This lesson deals with working with data using variables, one of the most important concepts to get to grips with when learning programming.
Variables are places where a programmer can store data in the web servers memory. This data will be kept in memory for the life of the current page and are wiped when the page has finished executing.
You can name variables using letters, numbers or underscores, but the name must begin with a letter or an underscore. Names in VBScript are not case sensitive but in other languages such as JScript they can be.
Take a look at the following statement:
annualSpend = monthSpend * 12
Pretty clear what is going on isn’t it? Anyone who has done some algebra should not have a problem working with variables.
One of the major failings of VBScript and Classic ASP is the fact that variable types are not enforced properly. ASP pretty much has one type of variable called a Variant and it can take the form of text (a ‘string’ such as “hello world” or ‘character’ such as the letter ‘A’), a number or a logical bit/boolean (true/false).
You are not forced to “declare” your variables before using them but this could get you into trouble with complex scripts. To switch the feature on you use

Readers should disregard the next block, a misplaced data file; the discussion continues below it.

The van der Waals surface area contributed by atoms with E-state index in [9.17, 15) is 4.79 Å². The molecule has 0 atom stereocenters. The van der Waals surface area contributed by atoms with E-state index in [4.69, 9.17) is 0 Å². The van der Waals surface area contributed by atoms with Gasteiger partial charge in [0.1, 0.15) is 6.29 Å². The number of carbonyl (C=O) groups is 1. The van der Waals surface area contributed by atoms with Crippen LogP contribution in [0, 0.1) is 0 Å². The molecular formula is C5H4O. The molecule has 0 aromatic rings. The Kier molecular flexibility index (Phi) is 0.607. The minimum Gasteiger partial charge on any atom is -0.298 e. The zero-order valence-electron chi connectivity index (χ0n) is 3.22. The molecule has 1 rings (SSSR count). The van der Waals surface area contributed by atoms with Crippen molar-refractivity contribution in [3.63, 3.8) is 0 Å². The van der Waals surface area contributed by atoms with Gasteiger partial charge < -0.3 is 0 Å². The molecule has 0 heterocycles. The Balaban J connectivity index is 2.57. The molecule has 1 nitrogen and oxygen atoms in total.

at the top of your script.
You declare variables in VBScript using Dim, eg.
This tells the server to allocate some spare memory for future use. Once your variable is declared you can fill it with data.
As we have already seen you can do mathematical operations on variables and set the value of a variable quite simply just by saying the variable is equal to another value. Strings require quotes around the value.
myNumber = 10
myString = “hello world”
Once a variable contains a value you can output that value. If you want to add one string to another (“concatenate”) you can use an ampersand.
myVariable = “hello” & “world”
Let’s take a look at an example.
If we take a look at the code you will see it’s really simple
As we progress through this tutorial you will see we can also do some pretty powerful things with strings (text variables) and more complex data types such as arrays and collections.